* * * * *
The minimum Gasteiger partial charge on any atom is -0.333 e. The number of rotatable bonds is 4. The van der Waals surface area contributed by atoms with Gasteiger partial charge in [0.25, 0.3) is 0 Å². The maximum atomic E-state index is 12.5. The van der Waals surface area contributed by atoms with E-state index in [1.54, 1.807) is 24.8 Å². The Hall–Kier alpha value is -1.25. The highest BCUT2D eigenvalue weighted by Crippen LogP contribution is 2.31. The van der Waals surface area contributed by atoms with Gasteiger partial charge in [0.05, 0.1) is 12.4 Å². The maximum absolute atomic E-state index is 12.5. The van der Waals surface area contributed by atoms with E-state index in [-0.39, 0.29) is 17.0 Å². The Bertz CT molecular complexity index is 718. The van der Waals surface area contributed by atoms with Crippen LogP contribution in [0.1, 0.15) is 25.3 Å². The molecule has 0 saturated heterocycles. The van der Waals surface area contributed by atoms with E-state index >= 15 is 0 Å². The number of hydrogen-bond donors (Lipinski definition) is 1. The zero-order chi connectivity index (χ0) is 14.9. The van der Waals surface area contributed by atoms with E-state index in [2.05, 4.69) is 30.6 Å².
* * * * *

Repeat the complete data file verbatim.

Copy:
The minimum Gasteiger partial charge on any atom is -0.333 e. The number of rotatable bonds is 4. The van der Waals surface area contributed by atoms with Gasteiger partial charge in [0.25, 0.3) is 0 Å². The maximum atomic E-state index is 12.5. The van der Waals surface area contributed by atoms with E-state index in [1.54, 1.807) is 24.8 Å². The Hall–Kier alpha value is -1.25. The highest BCUT2D eigenvalue weighted by Crippen LogP contribution is 2.31. The van der Waals surface area contributed by atoms with Gasteiger partial charge in [0.05, 0.1) is 12.4 Å². The maximum absolute atomic E-state index is 12.5. The van der Waals surface area contributed by atoms with E-state index in [-0.39, 0.29) is 17.0 Å². The Bertz CT molecular complexity index is 718. The van der Waals surface area contributed by atoms with Crippen LogP contribution in [0.1, 0.15) is 25.3 Å². The molecule has 0 saturated heterocycles. The van der Waals surface area contributed by atoms with E-state index >= 15 is 0 Å². The number of hydrogen-bond donors (Lipinski definition) is 1. The zero-order chi connectivity index (χ0) is 14.9. The van der Waals surface area contributed by atoms with E-state index in [2.05, 4.69) is 30.6 Å².